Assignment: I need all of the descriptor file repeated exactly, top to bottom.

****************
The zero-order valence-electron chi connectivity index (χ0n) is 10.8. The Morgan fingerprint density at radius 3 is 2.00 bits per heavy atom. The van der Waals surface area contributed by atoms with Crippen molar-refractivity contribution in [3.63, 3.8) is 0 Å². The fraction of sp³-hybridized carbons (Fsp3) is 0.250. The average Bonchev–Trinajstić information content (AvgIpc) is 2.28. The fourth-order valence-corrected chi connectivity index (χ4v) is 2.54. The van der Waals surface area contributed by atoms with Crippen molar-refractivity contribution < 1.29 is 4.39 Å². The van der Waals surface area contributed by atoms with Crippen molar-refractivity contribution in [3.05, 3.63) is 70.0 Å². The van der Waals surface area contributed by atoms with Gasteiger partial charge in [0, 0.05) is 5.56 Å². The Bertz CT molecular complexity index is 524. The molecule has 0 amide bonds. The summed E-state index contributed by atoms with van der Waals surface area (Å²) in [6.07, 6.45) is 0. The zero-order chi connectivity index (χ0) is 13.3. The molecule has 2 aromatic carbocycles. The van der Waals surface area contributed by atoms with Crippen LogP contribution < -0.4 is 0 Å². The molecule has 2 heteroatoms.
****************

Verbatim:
The zero-order valence-electron chi connectivity index (χ0n) is 10.8. The Morgan fingerprint density at radius 3 is 2.00 bits per heavy atom. The van der Waals surface area contributed by atoms with Crippen molar-refractivity contribution in [3.63, 3.8) is 0 Å². The fraction of sp³-hybridized carbons (Fsp3) is 0.250. The average Bonchev–Trinajstić information content (AvgIpc) is 2.28. The fourth-order valence-corrected chi connectivity index (χ4v) is 2.54. The van der Waals surface area contributed by atoms with Crippen molar-refractivity contribution < 1.29 is 4.39 Å². The van der Waals surface area contributed by atoms with Crippen molar-refractivity contribution in [3.05, 3.63) is 70.0 Å². The van der Waals surface area contributed by atoms with Gasteiger partial charge in [0, 0.05) is 5.56 Å². The Bertz CT molecular complexity index is 524. The molecule has 0 amide bonds. The summed E-state index contributed by atoms with van der Waals surface area (Å²) in [6.07, 6.45) is 0. The zero-order chi connectivity index (χ0) is 13.3. The molecule has 2 aromatic carbocycles. The van der Waals surface area contributed by atoms with Crippen LogP contribution < -0.4 is 0 Å². The molecule has 2 heteroatoms.